14. If lowering blocks don't change pinion angles, then why in some cases would you experience a vibration immediately after you install them?

    Why would they make angled blocks?
     
  15. I think he means "change on the fly", as in airbags.
     
  16. XXL__
    Joined: Dec 28, 2009
    Posts: 1,843

    XXL__
    Member

    Actually, the simple geometry is that it WILL change the pinion angle. Since you are moving the location of the axle, but NOT moving the location of the front of the driveline, the angle necessarily changes. Diagram might help.

    Added diagram. If you move the pumpkin straight up on a vertical plane, the driveshaft will follow, thus altering BOTH u-joint angles.
     

    Attached Files:

  17. Easy, put taller tires on it.
     
  18. Angled blocks are mainly made for the Off Road crowd that use them as Lift Blocks, where they get so high that the drive shaft angle becomes too extreme for the U Joints to handle. In lowering scenarios the usual cause of vibration with lowering blocks is due to ending up with Zero or near Zero angle in the driveshaft so that the U-Joints vibrate due to their needing some angle in order to operate properly.
    Think about it, Pinion angle is measured as a relationship from the angle of the pinion shaft, as measured at the U Joint Flange (usually), compared to the ground on a flat surface. In a leaf spring car, this is controlled by the angle the leaf spring sets at and the placement that the spring pad is weld to the axle. If you take a square block and move the axle up in the same plane, the angle of the pinion has not changed, it just sits farther from the spring.
    The only time the pinion angle changes is if you severely lower only the rear of the car, and not the front. But then the angle of the tailshaft also changes by the same amount, so it's still not a problem.
    In use, a car with worn or extremely soft springs and or high power can force a pinion angle change by the extra leverage of the block acting on the spring and creating pinion angle change under acceleration.
     
  19. that changes Driveshaft angle, NOT pinion angle
     
  20. I have thought about it for YEARS.
    What you're saying seems like a contradiction. If you think about it, your driveshaft angle changes every time you hit a bump or are on a uneven road. Having a lot of weight in a vehicle can have the same affect, yet still doesn't cause a vibration.
     
  21. slammed
    Joined: Jun 10, 2004
    Posts: 8,161

    slammed
    Member

    Budget? Ride quality? Realistic expectation's. Ground clearance's. ElPolacko has Eibach and Bilstien products to give you the best ride up front. Cut coils are cheap, and shorter coils means shorter shocks. Custom rear leafs are best. Really look at 4" blocks installed. Now imagine the ride of quality made 3" drop leaf springs. New bushings, maybe even teflon lining.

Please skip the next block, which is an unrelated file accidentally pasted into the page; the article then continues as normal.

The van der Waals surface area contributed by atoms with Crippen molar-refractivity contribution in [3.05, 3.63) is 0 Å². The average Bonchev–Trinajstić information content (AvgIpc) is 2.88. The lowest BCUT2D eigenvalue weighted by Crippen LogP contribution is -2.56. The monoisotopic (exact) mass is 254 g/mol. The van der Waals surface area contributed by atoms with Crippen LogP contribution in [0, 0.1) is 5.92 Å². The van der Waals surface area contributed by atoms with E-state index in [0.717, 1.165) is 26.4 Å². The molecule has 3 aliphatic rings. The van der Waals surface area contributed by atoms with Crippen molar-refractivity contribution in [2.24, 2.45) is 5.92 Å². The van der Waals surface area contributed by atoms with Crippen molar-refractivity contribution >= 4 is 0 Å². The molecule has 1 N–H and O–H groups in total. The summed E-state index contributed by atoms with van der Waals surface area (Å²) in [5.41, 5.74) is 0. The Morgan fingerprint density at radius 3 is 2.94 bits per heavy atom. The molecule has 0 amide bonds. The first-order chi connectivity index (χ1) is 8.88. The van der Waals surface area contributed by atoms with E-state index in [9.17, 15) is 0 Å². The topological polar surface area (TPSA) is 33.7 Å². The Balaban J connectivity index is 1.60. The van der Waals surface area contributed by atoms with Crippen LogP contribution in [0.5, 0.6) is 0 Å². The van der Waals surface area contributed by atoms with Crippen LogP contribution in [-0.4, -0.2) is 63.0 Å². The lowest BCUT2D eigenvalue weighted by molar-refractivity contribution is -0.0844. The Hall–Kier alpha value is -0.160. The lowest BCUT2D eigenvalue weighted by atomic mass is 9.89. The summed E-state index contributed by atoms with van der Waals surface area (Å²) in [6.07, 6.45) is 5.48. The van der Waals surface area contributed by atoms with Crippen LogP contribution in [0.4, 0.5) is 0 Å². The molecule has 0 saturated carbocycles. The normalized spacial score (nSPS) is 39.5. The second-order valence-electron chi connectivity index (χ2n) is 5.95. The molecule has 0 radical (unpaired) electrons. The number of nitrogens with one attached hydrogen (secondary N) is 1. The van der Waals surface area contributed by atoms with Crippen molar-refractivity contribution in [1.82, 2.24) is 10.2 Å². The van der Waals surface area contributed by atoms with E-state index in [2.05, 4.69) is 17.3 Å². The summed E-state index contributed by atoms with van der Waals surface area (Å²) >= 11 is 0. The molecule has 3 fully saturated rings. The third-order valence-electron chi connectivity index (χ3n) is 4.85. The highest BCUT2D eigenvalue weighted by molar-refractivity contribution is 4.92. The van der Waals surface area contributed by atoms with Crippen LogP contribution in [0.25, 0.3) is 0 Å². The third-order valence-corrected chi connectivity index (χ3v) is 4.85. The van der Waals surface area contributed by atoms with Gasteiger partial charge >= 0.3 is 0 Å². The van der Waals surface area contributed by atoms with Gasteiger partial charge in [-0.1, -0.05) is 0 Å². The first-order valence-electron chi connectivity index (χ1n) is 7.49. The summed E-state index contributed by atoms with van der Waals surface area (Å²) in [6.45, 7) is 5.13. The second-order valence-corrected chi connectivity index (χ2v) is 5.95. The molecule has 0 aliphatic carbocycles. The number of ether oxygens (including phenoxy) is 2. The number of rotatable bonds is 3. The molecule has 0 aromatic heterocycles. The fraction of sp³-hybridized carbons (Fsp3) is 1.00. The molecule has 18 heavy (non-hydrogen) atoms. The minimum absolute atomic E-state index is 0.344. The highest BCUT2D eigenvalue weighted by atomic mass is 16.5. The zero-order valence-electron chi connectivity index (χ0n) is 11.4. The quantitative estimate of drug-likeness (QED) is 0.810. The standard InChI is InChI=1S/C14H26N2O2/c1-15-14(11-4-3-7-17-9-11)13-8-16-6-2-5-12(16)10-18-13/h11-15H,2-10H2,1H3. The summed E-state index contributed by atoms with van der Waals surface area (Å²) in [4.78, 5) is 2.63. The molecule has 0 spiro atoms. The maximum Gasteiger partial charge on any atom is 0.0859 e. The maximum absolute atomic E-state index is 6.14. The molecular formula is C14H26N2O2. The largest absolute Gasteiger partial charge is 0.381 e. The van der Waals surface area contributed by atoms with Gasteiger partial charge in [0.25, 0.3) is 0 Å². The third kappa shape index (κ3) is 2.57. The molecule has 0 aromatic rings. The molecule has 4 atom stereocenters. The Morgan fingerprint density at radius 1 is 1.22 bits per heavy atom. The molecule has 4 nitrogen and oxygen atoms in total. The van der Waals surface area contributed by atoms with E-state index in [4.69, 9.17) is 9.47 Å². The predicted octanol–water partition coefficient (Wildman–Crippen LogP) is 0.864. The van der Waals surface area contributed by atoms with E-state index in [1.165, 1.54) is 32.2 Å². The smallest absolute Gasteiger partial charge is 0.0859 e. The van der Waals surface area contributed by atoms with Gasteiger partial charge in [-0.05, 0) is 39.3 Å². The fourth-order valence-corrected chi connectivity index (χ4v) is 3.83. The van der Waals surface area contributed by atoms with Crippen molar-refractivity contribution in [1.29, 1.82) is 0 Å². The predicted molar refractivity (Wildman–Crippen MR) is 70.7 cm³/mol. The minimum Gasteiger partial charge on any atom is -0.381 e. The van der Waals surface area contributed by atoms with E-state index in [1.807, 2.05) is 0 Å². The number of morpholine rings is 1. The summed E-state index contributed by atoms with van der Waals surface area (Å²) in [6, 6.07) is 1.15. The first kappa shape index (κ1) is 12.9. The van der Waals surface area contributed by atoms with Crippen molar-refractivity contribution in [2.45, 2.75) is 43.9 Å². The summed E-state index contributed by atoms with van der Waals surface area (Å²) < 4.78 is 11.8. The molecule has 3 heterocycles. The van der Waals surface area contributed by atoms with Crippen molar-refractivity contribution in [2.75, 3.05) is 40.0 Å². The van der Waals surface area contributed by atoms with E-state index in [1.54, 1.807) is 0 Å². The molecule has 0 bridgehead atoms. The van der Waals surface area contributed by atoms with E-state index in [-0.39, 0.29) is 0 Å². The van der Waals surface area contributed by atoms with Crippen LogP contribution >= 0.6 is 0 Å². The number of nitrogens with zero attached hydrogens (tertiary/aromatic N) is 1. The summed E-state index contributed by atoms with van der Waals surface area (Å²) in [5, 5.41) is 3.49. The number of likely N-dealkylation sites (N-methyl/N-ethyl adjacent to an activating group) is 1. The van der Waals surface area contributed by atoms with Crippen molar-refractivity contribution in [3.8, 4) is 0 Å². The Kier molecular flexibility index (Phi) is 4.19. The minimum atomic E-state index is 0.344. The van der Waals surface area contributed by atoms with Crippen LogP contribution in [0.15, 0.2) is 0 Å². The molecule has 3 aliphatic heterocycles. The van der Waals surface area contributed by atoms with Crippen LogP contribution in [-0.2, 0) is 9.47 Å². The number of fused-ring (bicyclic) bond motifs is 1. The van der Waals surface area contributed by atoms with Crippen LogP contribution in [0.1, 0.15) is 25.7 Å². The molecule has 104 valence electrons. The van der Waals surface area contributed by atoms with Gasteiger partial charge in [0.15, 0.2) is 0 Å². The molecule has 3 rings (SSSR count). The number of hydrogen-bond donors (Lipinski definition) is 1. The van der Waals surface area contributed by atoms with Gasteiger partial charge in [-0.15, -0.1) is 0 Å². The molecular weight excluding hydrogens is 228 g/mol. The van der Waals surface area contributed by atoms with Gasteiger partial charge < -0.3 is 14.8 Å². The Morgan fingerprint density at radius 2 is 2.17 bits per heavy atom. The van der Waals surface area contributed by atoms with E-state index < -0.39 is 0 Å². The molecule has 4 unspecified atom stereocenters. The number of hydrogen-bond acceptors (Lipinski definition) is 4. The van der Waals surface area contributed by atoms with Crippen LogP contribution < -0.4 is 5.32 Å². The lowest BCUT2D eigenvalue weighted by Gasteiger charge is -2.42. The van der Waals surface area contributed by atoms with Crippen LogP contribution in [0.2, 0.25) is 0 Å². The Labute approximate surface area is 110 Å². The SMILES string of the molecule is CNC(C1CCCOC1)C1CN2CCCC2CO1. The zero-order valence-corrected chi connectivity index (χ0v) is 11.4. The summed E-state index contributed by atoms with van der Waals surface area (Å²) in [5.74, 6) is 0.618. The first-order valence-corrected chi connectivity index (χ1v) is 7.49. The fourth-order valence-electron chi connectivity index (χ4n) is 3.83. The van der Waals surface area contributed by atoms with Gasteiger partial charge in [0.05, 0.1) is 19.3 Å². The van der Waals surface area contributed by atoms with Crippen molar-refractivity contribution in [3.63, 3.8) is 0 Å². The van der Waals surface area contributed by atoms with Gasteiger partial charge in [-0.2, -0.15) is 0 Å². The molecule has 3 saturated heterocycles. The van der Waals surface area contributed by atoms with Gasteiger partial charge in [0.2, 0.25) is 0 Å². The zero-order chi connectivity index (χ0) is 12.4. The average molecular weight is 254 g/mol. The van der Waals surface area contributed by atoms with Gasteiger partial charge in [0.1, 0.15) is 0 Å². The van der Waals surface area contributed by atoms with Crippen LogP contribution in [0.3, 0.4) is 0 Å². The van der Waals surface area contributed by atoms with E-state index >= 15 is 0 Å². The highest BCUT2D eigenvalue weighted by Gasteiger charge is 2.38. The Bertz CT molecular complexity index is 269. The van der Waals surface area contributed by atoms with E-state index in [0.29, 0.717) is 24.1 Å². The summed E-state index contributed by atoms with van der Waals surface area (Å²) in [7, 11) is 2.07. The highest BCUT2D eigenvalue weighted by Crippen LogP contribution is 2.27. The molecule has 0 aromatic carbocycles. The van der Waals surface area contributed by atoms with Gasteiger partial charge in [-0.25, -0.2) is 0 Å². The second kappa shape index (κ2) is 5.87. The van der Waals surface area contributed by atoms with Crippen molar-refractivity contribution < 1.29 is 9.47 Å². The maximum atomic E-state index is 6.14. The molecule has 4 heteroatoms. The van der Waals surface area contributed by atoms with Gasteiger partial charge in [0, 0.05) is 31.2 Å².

22. 58apache
    Joined: Oct 28, 2006
    Posts: 127

    58apache
    Member

    Bingo! Sorry for the confusion. I'm not broke so new springs or whatever is fine I'm just not trying to put big money in bags and all that goes with that.
     
  23. 58apache
    Joined: Oct 28, 2006
    Posts: 127

    58apache
    Member

    Pinion angle and driveshaft angle are two different things. I think people are interchanging the two. The pinion is the front of the diff where the driveshaft attaches. That doesn't change with square blocks. The driveshaft angle changes but not the actual pinion. U use angled blocks to get these two angles in correlation
     
  24. Jeem
    Joined: Sep 12, 2002
    Posts: 5,885

    Jeem
    Alliance Vendor

    Right. Accurately and technically speaking.

    BUT, when people speak of "pinion angle", right or wrong, they are referring to the angle difference between the pinion and the driveshaft. And that does change with lowering blocks. Like "hotroddron" said "driveshaft angle will change with blocks".

    Semantics, once again.
     
  25. Heo2
    Joined: Aug 9, 2011
    Posts: 661

    Heo2
    Member

    up front move down the upper a-arm
    like on the shelby and gain better handling
    just drill new holes lower down
    i dont remember were i got my template
    think i was from TCM that sell springs
    for mustangs
     
    Last edited: Apr 19, 2012
  26. bonez
    Joined: Jul 16, 2007
    Posts: 3,493

    bonez
    Member
    from Slow lane

    Oh yeah, the shelby trick, totally forgot about it. Tat is a clever way to drop it w/out loosing any handling. With a coil cut and the shelby trick youre fnt end will be nice and low and feelin great.